A bitter pill: Russia’s murky investment in DOD-backed radiation medication company

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A new article by the Organized Crime and Corruption Reporting Project (OCCRP), to which ACDC contributed analysis, scrutinizes Russian billionaire Roman Abramovich’s investments in Cleveland BioLabs, an American pharmaceutical company that received funding from both the U.S. and Russian governments.

Ties between the company, Abramovich and the Kremlin are well worth digging into, particularly since Russia’s invasion of Ukraine has raised the terrible prospect of an accidental nuclear meltdown or even a deliberate nuclear attack. Both would likely increase demand for one of the company’s products, Entolimod, an anti-cancer drug that can be used to fight the effects of radiation exposure.

It is also worth considering how the company won multi-million-dollar contracts from the U.S. Department of Defense (DoD), despite its web of connections to Russia, including investment in its subsidiary companies from the Russian Ministry for Industry and Trade.

The U.S. government has protocols in place to address concerns about Foreign Ownership, Control or Influence (FOCI) related to DoD contractors. Under rules passed in 2014, contractors must work with the Defense Counterintelligence and Security Agency to mitigate national industrial security risks, and more specifically control access to classified information. Is the DoD aware of the Cleveland BioLabs’ Russian connections? The Pentagon did not respond to OCCRP’s request for comment, and it is unclear whether contracts with Cleveland BioLabs underwent any additional review.

Russian links, Pentagon contracts

OCCRP notes that “public documents show that more than $60 million has flowed into Cleveland from the Russian government, Abramovich, and other private Russian investors.”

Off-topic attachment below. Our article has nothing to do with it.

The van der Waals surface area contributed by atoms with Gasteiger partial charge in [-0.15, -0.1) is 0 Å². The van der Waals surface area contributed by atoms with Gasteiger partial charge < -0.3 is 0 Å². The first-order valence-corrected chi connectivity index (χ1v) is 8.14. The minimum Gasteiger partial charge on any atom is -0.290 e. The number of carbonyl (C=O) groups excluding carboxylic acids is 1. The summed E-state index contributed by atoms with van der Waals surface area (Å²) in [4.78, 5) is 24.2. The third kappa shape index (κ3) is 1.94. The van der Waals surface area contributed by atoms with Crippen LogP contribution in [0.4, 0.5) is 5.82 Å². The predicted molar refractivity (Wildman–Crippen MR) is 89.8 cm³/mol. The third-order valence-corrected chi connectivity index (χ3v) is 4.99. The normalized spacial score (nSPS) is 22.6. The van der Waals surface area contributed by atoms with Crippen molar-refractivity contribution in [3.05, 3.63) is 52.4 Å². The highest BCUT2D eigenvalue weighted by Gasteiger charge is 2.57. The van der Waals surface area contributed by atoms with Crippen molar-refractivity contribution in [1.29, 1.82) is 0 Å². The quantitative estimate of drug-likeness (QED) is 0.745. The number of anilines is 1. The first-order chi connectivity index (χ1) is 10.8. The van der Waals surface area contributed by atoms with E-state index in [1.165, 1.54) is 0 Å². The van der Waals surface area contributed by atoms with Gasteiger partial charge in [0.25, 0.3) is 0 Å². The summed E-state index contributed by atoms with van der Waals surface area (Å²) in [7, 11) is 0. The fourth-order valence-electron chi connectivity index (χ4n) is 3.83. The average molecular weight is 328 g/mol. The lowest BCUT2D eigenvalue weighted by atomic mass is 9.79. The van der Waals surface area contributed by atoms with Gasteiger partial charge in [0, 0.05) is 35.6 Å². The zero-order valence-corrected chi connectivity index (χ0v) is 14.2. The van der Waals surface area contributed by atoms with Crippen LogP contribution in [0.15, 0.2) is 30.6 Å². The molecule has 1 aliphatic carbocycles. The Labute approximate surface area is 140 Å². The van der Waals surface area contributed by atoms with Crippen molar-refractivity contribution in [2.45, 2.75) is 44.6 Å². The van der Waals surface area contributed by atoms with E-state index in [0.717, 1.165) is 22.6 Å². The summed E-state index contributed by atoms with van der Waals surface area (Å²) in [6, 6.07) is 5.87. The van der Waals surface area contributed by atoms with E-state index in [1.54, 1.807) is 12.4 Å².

Meanwhile, according to OCCRP, “Cleveland won [a] $9.8 million contract from the Defense Department’s Joint Warfighter Medical Research Program in 2015, receiving a total of $15.8 million from the U.S. government that year.”

The article states: “Months before Cleveland won the first U.S. government contract in 2015, Abramovich’s right-hand man, David Davidovich, reportedly took a controlling stake in the company with a $25 million investment. Davidovich then named seven directors to Cleveland’s board, all of whom reportedly worked for Abramovich’s investment vehicle, Millhouse LLC.”

David Szakonyi, co-founder of ACDC, said: “Between 2011 and 2021, the majority of the funds invested in this family of companies that we can identify came from Russia – either an oligarch with close ties to the Kremlin, a Russian VC fund, or the Russian state itself. Part of the problem is we don’t know where the rest came from. This opacity would be concerning enough given that one of the businesses in question has won multiple contracts to provide the U.S. government involving potentially sensitive military-medical research. Combined with these clear Russian links, it is downright alarming.”

Influence machine

As noted by OCCRP, our analysis of public lobbying records shows that Cleveland BioLabs has spent more than $400,000 trying to influence lawmakers since 2010.

 “Cleveland lobbied hard for U.S. government contracts, employing six different firms to press its case in Washington, D.C. between 2008 and 2013,” the article states. In comments to OCCRP, one former lobbyist described Cleveland’s approach as “aggressive”.

Separately, OCCRP reports that Abramovich donated over $1 million each year from 2015 to 2020 to the nonprofit foundation of Roswell Park Cancer Institute, a Buffalo treatment and research center. According to OCCRP, “Roswell Park is one of several cancer non-profits that in 2011 entered a joint venture with Cleveland and state-backed Russian incubator Rusnano to create Panacela, one of the Cleveland subsidiaries that won contracts with Russia’s Ministry of Industry and Trade.”

As we noted in our 2020 investigation into post-Soviet oligarchs’ donations to U.S. non-profits, such philanthropy is often aimed at cleaning the reputations of businesspeople close to the Kremlin, and allowing them to benefit from the access and influence such a reputation for generosity affords.

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